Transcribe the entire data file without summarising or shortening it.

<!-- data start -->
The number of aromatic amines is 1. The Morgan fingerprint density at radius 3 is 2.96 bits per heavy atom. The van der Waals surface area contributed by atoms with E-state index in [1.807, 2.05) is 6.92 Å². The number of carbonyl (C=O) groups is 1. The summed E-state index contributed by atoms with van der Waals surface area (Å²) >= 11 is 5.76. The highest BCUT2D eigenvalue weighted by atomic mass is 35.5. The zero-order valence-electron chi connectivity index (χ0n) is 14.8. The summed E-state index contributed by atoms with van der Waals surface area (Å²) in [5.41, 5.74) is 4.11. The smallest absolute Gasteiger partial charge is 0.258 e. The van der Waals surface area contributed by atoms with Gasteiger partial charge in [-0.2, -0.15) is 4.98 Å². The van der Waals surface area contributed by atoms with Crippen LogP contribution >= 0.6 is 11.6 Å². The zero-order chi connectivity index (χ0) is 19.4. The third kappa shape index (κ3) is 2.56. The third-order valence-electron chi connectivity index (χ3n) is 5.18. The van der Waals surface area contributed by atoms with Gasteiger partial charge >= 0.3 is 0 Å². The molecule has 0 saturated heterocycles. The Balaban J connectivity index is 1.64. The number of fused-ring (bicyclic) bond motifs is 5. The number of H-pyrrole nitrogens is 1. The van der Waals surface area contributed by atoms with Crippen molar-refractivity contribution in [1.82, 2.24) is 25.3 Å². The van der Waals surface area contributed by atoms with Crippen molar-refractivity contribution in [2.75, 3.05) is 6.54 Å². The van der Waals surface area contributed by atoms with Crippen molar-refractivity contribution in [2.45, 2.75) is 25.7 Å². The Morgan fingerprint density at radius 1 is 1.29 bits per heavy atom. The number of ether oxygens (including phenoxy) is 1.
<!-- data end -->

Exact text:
The number of aromatic amines is 1. The Morgan fingerprint density at radius 3 is 2.96 bits per heavy atom. The van der Waals surface area contributed by atoms with E-state index in [1.807, 2.05) is 6.92 Å². The number of carbonyl (C=O) groups is 1. The summed E-state index contributed by atoms with van der Waals surface area (Å²) >= 11 is 5.76. The highest BCUT2D eigenvalue weighted by atomic mass is 35.5. The zero-order valence-electron chi connectivity index (χ0n) is 14.8. The summed E-state index contributed by atoms with van der Waals surface area (Å²) in [5.41, 5.74) is 4.11. The smallest absolute Gasteiger partial charge is 0.258 e. The van der Waals surface area contributed by atoms with Gasteiger partial charge in [-0.2, -0.15) is 4.98 Å². The van der Waals surface area contributed by atoms with Crippen LogP contribution >= 0.6 is 11.6 Å². The zero-order chi connectivity index (χ0) is 19.4. The third kappa shape index (κ3) is 2.56. The third-order valence-electron chi connectivity index (χ3n) is 5.18. The van der Waals surface area contributed by atoms with Gasteiger partial charge >= 0.3 is 0 Å². The molecule has 0 saturated heterocycles. The Balaban J connectivity index is 1.64. The number of fused-ring (bicyclic) bond motifs is 5. The number of H-pyrrole nitrogens is 1. The van der Waals surface area contributed by atoms with Crippen molar-refractivity contribution in [1.82, 2.24) is 25.3 Å². The van der Waals surface area contributed by atoms with Crippen molar-refractivity contribution in [2.75, 3.05) is 6.54 Å². The van der Waals surface area contributed by atoms with Crippen molar-refractivity contribution in [2.45, 2.75) is 25.7 Å². The Morgan fingerprint density at radius 1 is 1.29 bits per heavy atom. The number of ether oxygens (including phenoxy) is 1.